On his new album Don't Forget Where You Come From, Kyle Park really doesn't care what you think. "If no one liked this record, I wouldn't care," Park tells Wide Open Country. "Because it's me."
Well, let's slow down just a second. Because Park's carefree attitude isn't to say people aren't already responding well. He released four singles ahead of the album, and the title track is already poised to become his most popular song yet.
Even if people didn't like the songs, that's not why he made this record, which just came out today (June 1).
Lost in the Lyrics
Park's focus on this album was pretty simple. "This is a lyrically driven record," he says. "Country music is and always has been about the lyrics. That's what makes country music so great."
And that's a big part of why his single "Don't Forget Where You Come From" is resonating so much with fans. "It's one of my favorite songs I've ever written," Park says. "I lost my dad when I was young and I think about him every time I sing that."
For a long time, Park avoided telling the part of his story when he lost his dad. "I didn't want people to be like, 'Aw I like him because he lost his dad,' or whatever," Park says. "But as I got older, I realized personal connection is everything. People like to hear about that."
Especially in country music, where it's traditionally ok to be very specific -- and to be sad.
Kyle Park makes that personal connection several times throughout the record. In "Over and Over Again," he uses the classic country trope of rodeo riding to draw parallels between his own experiences as an artist pounding the pavement and building a career the hard way. On "God Made A Farmer," Park adapts influence from a Paul Harvey speech.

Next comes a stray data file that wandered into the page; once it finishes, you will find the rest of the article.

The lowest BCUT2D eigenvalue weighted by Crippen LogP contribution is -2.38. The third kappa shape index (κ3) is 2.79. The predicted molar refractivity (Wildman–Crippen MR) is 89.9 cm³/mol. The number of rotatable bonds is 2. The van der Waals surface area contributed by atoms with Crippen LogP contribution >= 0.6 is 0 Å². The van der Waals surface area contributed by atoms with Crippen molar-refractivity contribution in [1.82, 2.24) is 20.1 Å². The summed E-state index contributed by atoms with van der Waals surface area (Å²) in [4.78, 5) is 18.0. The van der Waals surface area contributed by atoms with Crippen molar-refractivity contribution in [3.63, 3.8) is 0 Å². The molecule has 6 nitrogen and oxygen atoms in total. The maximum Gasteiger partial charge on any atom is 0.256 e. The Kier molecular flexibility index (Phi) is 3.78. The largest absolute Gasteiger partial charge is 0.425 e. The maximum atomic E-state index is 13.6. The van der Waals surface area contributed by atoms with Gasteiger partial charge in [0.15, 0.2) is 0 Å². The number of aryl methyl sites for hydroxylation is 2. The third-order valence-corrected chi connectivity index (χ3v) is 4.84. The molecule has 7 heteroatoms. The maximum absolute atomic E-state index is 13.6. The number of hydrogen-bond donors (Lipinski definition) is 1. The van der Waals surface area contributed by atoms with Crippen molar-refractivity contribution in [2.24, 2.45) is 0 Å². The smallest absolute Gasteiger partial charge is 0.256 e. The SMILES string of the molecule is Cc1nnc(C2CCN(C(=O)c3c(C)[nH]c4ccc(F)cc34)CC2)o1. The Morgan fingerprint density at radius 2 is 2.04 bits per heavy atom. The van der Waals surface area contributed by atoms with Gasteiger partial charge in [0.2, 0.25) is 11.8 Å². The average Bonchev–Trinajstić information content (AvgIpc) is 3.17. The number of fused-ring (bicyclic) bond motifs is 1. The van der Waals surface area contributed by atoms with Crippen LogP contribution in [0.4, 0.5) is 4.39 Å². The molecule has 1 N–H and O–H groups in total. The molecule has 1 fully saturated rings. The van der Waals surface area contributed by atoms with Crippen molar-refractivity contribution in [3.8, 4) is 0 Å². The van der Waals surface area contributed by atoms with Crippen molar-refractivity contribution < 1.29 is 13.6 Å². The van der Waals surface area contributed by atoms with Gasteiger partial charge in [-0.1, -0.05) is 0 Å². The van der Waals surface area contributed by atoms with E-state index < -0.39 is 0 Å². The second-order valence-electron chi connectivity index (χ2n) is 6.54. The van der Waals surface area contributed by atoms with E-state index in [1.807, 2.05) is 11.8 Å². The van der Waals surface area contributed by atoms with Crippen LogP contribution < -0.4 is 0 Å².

"It's a 35-year-old speech but I didn't hear it until 2014 during a Super Bowl commercial," Park says. "I heard it and thought, 'Oh my God, that's the most jaw-dropping, give-me-chills speech I've ever heard.' And it reminded me of listening to Paul Harvey when I was younger with my dad."
Back to Country
Kyle Park's last album, 2015's The Blue Roof Sessions, focused on Park's guitar-driven rock n' roll inclinations. "In my opinion it wasn't country," he says. "I mean it was country because it was me, but it was me stretching my rock n' roll limits."
That album also featured songs collected over the previous 10 years, most of which didn't fit his prior country albums. But Don't Forget Where You Come From returns the favor, even including a song that didn't fit on The Blue Roof Sessions.
"We actually recorded 'Beer Can' for Blue Roof," Park says. "And I rocked it. But I realized it's not a rock song and it didn't fit. It was a country song." Closing out the 10-song Don't Forget Where You Come From, the new version of "Beer Can" is sure to be a sing-along live country favorite.
Park also includes a classic Merle Haggard cover, "If We Can Make It Through December." He relates the story of a 90-year-old man who approached him one night after he played the song live. The man told Park it was his favorite song of all time because it reminded him of growing up as a child. December was the toughest month for them, because they were so poor they sometimes didn't have enough money to pay for heat.
That's the kind of connection music makes when it's done right, and the kind of connection that keeps Park writing records like Don't Forget Where You Come From.